An amazing number of practices still only have one phone line, which means that contact is virtually impossible since it is a permanently engaged line.
Sometimes patients are in luck – of sorts – and the number they dialled rings… and rings…
Sometimes, patients get an educational treat. A recorded voice will tell them the hours that the practice is open and requests they ring back then. A quick look at the clock will confirm that they are ringing during the hours quoted. It is like a recipe for high blood pressure.
If the patient is requested to leave their name and number to enable the practice to call back as soon as they can, is this done before the beep, after the beep, during the beep? And if there was not a beep, are they actually being recorded, and how would they know, do they ever get a ring back anyway?
Value the telephone
There are too many practices that are attempting to handle two or three times more patients than has ever been seriously possible. The telephone is probably viewed, or again more correctly heard, as a darned nuisance because it can often mean more demands on top of those with which you are already coping, but demand can vary.
The steady evolution of dental techniques and available services, does not seem to embrace the installation or use of the landline, although such ‘vin ordinaire’ telephones are still the backbone of any practice. The typical recordings often rear their ugly heads:
- ‘The person you are calling knows you are waiting’
- ‘Please listen to the following options then select the appropriate service you desire’
- ‘Please hold, your call is very important to us.’
In reality how hard is it to organise an answer phone message that is understandable, or an out-of-hours instruction that is both audible and sensible.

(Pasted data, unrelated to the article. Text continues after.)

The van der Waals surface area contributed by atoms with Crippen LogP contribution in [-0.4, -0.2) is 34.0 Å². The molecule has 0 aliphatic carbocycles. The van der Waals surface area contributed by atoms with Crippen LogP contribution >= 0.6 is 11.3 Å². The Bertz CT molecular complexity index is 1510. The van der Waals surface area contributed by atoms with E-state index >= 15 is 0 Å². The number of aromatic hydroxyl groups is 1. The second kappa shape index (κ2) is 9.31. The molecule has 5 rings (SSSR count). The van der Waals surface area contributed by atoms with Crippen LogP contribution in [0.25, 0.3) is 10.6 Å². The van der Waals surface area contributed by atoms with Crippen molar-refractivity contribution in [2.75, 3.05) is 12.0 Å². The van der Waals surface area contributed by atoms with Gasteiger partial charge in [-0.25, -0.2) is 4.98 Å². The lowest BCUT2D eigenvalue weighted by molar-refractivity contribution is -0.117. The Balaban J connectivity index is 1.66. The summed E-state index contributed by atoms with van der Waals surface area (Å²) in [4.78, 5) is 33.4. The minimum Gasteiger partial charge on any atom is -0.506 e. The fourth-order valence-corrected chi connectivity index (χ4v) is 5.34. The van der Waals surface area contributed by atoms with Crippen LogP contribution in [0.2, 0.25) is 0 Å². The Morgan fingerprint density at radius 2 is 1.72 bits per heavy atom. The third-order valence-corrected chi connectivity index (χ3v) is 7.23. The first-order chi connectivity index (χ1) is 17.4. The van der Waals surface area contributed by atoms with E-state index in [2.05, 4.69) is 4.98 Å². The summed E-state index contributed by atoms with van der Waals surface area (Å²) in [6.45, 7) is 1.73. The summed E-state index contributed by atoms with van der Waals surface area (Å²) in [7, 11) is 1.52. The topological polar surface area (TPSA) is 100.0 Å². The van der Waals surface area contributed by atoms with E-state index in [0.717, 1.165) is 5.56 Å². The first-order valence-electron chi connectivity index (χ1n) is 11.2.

Why not take matters into your own hands and place yourself in your patients’ shoes and phone your practice at different points in the day. This is one way you can find out if your patients are able to get through and thus you can learn how many you are unknowingly turning away.
Let’s not bother with points and scores, let us calculate the number of existing patients lost, the number of new patients never gained from your experiment.
If a conservative estimate is just one per day, and the average gross value in turnover is just an average fee of £50, then £50 times 220 normal working days in your year equals £11,000 lost gross. However, a little realism will show that a new patient in a quality practice is usually productive of a gross of at least £500 in year one, then the loss of gross could easily exceed £100,000 in a year. Even if an associate treats the patients, that could be £20,000 on your net.
Answering the phone
Now, if you are going to have some focus on landline telephones, then there is no rocket science involved in broadening that focus to the voice and personality that answers your phone.
It is alarming to report that in our survey at least 60% of the practices we called, responded with the greeting: ‘Allo, dental surgery… can you hold a minute?’